There are several different types of bankruptcy that may be available to you, depending on your circumstances. The most common types of bankruptcy for individuals are those filed under Chapters 7 and 13 of the U.S. Bankruptcy Code. However, there are some circumstances in which individuals can file bankruptcy under Chapters 11 and 12 of the U.S. Bankruptcy Code, as well.
Chapter 7 Bankruptcy – Liquidation
Chapter 7 bankruptcy cases may be referred to as “straight” or “liquidation” bankruptcies. Both an individual and a business may be eligible to file bankruptcy under Chapter 7. In a Chapter 7 bankruptcy case, the U.S. Bankruptcy Court will appoint a bankruptcy trustee who will be responsible for overseeing the case. The trustee’s job is to collect and sell all property belonging to the debtor in order to pay off his or debts. This doesn’t mean that the trustee can take all of the property that a person owns. Some property is “exempt” under state bankruptcy laws, and the trustee has to allow the debtor to keep exempt property in a bankruptcy proceeding.
After the trustee has sold all non-exempt property belonging to the debtor and applied the proceeds of any sale to the debts, the debtor will receive a bankruptcy discharge. This means that most creditors, or the people or companies to whom the debtor owes money, will no longer be able to collect the debts owed by the debtor. Some debts, however, are non-dischargeable in bankruptcy, such as federal student loans. This means that the debtor still will have to pay those debts following a bankruptcy discharge.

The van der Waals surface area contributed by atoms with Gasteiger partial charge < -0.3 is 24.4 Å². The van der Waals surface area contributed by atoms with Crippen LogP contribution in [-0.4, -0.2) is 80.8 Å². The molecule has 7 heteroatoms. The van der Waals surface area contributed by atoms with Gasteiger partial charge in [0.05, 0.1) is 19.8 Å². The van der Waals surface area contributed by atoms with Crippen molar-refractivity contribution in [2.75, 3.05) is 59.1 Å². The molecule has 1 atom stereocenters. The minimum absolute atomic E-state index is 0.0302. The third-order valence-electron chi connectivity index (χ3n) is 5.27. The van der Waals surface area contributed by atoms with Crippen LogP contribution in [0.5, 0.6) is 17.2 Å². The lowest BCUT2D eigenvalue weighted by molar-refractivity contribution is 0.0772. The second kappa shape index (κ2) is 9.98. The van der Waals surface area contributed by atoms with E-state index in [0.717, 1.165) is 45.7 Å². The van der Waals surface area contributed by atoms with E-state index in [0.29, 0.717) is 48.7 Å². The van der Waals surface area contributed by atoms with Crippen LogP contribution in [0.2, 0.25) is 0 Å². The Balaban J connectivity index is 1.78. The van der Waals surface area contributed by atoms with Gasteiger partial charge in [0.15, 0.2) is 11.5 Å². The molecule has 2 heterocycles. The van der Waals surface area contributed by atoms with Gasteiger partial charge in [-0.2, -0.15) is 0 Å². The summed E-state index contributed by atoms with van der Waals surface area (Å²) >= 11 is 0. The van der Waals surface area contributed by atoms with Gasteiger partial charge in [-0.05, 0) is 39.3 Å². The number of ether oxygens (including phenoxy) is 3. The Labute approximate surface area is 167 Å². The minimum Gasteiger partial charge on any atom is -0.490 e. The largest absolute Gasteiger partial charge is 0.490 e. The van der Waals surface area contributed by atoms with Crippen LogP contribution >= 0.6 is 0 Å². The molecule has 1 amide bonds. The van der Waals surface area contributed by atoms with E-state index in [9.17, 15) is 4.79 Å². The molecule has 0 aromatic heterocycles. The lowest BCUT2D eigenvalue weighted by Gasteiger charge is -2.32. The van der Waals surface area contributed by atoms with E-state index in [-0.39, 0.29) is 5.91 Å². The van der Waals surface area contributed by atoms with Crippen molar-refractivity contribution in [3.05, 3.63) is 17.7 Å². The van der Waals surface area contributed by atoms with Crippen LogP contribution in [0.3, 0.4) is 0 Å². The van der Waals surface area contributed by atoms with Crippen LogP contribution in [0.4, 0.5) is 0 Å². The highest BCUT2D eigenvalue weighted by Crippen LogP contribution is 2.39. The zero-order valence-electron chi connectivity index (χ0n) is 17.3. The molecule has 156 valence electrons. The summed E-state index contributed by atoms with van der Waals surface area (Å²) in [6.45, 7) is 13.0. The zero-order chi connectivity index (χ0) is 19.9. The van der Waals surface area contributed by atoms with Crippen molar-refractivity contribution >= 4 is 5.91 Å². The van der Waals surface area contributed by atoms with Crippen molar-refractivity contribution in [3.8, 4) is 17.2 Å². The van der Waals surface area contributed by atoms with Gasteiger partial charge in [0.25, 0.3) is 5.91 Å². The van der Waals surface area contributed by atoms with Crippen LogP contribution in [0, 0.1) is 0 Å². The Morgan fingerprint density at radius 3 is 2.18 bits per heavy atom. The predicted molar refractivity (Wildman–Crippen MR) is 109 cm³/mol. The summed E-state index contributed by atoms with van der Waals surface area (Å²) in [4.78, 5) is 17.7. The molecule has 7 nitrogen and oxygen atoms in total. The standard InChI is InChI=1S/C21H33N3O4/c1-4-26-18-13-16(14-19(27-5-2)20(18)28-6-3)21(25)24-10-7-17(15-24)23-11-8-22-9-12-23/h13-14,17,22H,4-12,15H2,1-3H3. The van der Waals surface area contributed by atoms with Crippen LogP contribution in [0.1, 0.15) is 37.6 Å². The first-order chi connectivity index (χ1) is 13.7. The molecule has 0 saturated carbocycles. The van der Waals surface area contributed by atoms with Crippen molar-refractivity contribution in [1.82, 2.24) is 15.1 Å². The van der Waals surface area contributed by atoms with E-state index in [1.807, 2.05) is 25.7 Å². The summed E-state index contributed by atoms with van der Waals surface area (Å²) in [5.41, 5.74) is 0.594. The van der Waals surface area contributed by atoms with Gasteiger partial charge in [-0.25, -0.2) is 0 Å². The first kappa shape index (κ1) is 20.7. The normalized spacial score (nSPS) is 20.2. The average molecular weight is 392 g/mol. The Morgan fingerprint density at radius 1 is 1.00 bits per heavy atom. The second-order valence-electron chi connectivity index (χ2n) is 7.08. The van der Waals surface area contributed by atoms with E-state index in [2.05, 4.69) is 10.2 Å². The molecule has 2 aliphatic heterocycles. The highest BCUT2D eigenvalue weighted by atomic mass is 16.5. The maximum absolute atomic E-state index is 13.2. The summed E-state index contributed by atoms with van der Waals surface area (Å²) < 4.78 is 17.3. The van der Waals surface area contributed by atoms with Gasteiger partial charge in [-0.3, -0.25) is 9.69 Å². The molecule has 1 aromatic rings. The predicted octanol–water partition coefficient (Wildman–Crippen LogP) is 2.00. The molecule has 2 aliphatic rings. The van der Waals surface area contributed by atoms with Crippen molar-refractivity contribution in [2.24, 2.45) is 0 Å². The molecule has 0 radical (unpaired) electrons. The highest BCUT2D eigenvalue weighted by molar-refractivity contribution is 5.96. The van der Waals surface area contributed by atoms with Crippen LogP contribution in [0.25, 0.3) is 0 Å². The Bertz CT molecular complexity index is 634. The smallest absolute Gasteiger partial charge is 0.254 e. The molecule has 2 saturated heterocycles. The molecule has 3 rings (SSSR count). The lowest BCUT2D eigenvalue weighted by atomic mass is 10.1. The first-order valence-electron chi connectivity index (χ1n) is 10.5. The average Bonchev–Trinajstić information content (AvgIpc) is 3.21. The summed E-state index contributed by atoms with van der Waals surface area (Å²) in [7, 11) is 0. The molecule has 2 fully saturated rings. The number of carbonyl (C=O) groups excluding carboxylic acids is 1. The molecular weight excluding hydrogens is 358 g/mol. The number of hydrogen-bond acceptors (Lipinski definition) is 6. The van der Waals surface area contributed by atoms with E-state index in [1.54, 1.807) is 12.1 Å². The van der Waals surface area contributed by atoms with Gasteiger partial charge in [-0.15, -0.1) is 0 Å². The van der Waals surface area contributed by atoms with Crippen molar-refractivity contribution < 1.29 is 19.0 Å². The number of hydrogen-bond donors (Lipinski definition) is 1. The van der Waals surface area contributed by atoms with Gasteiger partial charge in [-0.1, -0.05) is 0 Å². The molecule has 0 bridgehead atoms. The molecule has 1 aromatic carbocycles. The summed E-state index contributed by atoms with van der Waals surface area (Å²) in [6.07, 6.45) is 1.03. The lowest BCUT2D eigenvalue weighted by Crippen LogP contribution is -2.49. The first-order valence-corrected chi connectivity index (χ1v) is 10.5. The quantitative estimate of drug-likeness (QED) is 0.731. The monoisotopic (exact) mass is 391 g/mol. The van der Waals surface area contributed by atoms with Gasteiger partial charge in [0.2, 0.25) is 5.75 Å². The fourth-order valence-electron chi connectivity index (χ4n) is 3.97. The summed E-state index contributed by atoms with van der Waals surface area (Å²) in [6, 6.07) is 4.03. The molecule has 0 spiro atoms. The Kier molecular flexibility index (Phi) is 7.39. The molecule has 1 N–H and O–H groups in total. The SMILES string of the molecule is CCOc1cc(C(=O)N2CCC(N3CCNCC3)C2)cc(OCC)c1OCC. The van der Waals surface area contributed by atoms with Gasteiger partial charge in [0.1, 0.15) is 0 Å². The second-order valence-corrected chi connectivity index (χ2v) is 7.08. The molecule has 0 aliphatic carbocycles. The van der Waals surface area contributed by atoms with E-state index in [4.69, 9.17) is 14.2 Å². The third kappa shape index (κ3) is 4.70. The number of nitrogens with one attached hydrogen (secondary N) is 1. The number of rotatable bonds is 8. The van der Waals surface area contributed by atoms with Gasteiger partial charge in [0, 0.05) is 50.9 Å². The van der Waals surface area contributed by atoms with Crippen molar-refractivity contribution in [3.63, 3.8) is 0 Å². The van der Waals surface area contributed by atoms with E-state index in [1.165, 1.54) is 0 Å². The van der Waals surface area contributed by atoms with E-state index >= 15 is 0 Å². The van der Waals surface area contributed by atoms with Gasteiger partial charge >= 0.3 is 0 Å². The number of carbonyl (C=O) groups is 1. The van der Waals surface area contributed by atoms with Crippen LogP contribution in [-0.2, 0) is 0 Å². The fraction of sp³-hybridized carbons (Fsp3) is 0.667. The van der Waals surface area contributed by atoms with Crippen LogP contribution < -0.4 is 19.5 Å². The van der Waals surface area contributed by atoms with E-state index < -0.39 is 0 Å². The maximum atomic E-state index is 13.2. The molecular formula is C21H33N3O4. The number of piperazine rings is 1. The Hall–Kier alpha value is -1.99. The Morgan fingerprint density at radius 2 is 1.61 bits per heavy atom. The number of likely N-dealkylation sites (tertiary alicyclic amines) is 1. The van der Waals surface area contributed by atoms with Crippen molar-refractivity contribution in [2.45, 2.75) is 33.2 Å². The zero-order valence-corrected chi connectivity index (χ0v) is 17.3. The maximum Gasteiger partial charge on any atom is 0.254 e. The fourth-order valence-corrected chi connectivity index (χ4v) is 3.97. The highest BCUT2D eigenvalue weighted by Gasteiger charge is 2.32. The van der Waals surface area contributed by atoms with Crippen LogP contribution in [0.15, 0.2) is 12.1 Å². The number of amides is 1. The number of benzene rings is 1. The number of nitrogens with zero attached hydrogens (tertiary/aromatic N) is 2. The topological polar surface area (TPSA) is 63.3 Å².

Chapter 13 Bankruptcy – Repayment Plan
A Chapter 13 bankruptcy may be appropriate for individuals or the operators of small businesses whose debts are under certain limits and who have the ability to pay back at least some of their debts. A debtor can propose a reorganization of his or her debts in a Chapter 13 bankruptcy, which may allow creditors to get their money paid back in part or in full over a three to five-year period. Creditors get to vote on whether to approve a debtor’s Chapter 13 plan, and the bankruptcy judge must also approve the plan. The individual makes payments to the bankruptcy trustee according to the terms of a Chapter 13 plan, and the trustee distributes the payments to the creditors. After the term of the plan expires, most remaining debts are discharged and the debtor no longer has to pay the creditors back.
Chapter 11 Bankruptcy – Reorganization of Debts
Chapter 11 offers bankruptcy protection for individuals or businesses that have substantial debts and/or income and wish to reorganize their debt in order to pay it off. There are no limits on the amount of debt that an individual or business can have in order to participate in a Chapter 11 bankruptcy proceeding. As in a Chapter 13 bankruptcy case, creditors vote whether to accept a debtor’s plan of reorganization and the court must approve the plan, as well.
Chapter 12 Bankruptcy – Family Farmers
Chapter 12 provides bankruptcy relief for those who qualify as “family farmers” under the U.S. Bankruptcy Code. Those individuals who qualify for this sort of bankruptcy relief will repay creditors from future income over time, according to a plan approved by the court.
All of these types of bankruptcy may be available to you, according to the facts and circumstances surrounding your financial situation. At Kealy Law, we are familiar with all types of Colorado bankruptcy proceedings and know how to advise you about the best course of action for your situation. Contact our office today and learn how we can help you or your business resolve your financial issues.